Mammals  |  James Robert Herndon


Mammals  |  James Robert Herndon

Date: July 2014
ISBN: 978-1-890650-72-8
Pages: 40
Size: 5.5" x 7"

Price: $6.95


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Winner of the Omnidawn Fabulist Fiction Chapbook Prize


A unique tale of love, commitment and redemption. In Mammals, an orphaned teenager sent to juvenile detention because of a violent crime becomes part of an odd experiment to see if he can learn about compassion and also teach it to another living creature. The story displays sensitivity without sentimentality and a sense of the strange that is grounded in very real emotions. A thoughtful and unusual gem.

Jeff Vandermeer, Judge of the Omnidawn Fabulist Fiction Chapbook Prize and Bestselling Author of Annihilation and City of Saints and Madmen




  • James Robert Herndon lives in Atlanta, Georgia. He is a graduate of the Warren Wilson MFA Program for Writers and the Clarion West Writers Workshop. His fiction has appeared in Halfway Down the Stairs, and is forthcoming in an anthology of stories by Clarion West graduates. When not writing, he enjoys woodworking and being outside with his wife. His website is www.jamesrobertherndon.com.
  • The first person to visit me in prison was a stranger, about fifty years old and clearly not even a distant relative. He sat with exceptional posture, one hand cupping the fist of the other hand in his lap. The part in his black hair exposed a sharp white line of scalp. The pocket inside his suit jacket was filled with unsalted pretzel nuggets, and throughout our conversation, he slowly removed one nugget at a time, lifting it to his mouth and rubbing it against his large lips before biting into it. When I entered the visiting room, hoping to see you, this is who I encountered.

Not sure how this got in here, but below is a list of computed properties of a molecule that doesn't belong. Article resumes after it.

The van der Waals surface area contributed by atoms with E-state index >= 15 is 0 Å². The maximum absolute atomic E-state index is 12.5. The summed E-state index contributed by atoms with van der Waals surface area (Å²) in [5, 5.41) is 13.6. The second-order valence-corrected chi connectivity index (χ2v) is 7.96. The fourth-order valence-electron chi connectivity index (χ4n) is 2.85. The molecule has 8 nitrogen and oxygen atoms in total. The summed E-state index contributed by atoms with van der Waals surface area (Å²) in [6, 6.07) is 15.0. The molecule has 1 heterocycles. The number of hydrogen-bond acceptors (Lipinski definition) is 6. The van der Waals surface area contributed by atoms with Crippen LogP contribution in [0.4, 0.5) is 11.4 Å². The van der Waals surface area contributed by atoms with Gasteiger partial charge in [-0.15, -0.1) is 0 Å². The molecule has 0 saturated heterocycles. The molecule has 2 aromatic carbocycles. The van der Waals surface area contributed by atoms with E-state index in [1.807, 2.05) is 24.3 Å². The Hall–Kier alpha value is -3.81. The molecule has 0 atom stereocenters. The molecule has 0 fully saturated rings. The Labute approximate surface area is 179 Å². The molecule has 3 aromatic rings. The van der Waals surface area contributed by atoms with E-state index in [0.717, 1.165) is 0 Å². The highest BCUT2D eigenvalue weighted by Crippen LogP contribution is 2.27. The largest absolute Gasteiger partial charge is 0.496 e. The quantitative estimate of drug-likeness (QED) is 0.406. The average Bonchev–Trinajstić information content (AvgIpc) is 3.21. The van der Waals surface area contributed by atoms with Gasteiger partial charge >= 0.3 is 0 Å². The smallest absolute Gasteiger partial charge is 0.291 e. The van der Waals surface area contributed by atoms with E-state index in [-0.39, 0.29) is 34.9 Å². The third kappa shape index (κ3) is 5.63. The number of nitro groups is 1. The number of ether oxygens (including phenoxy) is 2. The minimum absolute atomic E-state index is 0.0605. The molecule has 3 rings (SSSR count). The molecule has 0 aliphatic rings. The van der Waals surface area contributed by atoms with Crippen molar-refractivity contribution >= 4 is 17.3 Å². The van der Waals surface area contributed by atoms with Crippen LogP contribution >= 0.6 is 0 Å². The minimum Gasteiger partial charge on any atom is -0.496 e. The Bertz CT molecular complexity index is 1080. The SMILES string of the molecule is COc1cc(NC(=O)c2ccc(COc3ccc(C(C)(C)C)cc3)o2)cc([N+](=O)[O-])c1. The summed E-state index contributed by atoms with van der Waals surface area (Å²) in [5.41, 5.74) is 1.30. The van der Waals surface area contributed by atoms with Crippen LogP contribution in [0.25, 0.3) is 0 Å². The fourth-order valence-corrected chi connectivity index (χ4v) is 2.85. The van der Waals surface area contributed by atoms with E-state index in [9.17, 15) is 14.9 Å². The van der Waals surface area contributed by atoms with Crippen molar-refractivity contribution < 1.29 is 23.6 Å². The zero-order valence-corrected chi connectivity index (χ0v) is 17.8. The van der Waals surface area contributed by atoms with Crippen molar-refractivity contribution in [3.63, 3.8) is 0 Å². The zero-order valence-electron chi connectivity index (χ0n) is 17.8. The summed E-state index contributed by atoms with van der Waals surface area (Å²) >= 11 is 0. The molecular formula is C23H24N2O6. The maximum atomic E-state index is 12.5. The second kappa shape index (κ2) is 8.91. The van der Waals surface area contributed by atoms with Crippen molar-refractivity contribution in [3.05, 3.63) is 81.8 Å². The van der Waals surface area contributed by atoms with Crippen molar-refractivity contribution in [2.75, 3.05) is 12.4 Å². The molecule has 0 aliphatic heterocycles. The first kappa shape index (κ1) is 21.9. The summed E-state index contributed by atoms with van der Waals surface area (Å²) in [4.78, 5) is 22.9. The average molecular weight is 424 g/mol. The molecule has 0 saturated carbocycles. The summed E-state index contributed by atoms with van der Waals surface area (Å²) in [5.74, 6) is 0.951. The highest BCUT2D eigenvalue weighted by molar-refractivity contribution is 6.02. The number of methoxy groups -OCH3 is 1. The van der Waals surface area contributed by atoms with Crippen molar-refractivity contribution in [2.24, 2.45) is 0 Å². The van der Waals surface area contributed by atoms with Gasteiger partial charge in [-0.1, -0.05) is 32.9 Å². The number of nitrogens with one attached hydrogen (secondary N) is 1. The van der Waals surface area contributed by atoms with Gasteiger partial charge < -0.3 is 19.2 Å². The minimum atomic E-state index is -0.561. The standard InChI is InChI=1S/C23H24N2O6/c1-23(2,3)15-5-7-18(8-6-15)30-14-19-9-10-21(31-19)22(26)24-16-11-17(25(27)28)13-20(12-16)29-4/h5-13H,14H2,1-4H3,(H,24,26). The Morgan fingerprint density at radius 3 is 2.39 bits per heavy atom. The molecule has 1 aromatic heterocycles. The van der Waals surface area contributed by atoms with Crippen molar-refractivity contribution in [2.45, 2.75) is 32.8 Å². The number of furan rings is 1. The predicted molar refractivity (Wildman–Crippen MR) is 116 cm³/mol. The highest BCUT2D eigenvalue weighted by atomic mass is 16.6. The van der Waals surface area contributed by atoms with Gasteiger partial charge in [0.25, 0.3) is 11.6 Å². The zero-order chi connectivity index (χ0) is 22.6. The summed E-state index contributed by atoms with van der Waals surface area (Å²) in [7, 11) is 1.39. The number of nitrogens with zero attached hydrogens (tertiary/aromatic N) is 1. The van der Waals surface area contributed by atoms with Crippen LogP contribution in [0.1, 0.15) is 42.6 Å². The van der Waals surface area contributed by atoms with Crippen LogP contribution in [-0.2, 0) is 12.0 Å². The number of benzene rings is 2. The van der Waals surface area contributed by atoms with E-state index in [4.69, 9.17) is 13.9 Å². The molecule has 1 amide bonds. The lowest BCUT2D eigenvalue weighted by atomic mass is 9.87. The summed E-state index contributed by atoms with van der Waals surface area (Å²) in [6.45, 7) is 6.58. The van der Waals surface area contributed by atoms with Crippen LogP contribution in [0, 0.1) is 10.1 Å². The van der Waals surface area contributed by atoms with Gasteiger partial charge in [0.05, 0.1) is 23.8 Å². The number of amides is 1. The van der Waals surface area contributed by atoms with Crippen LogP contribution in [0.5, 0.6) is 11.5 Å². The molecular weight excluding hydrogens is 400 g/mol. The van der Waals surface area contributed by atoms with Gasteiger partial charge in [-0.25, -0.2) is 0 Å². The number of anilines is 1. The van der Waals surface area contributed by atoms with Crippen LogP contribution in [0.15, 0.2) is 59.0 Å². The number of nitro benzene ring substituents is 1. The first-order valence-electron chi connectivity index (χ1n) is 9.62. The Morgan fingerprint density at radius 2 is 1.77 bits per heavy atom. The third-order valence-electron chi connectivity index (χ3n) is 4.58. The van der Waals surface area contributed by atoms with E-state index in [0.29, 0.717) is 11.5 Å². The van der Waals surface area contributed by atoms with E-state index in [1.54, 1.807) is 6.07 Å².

Dr. Au-Yong—that was his name—stood up when I entered, and extended his arm toward me. I’d never shaken a hand before, and it felt wrongly intimate, a little invasive even, to be touched by someone I didn’t know before anything else could happen. I noticed a starched white lab coat he’d folded neatly over a nearby chair.

    “What do you know about Ailuropoda melanoleuca?” he asked.

    No small talk about prison food or my dreams for the future. No effort made to act like a normal person and explain himself.

    “I don’t know what that is,” I said.

    “The giant panda, what do you know about it?”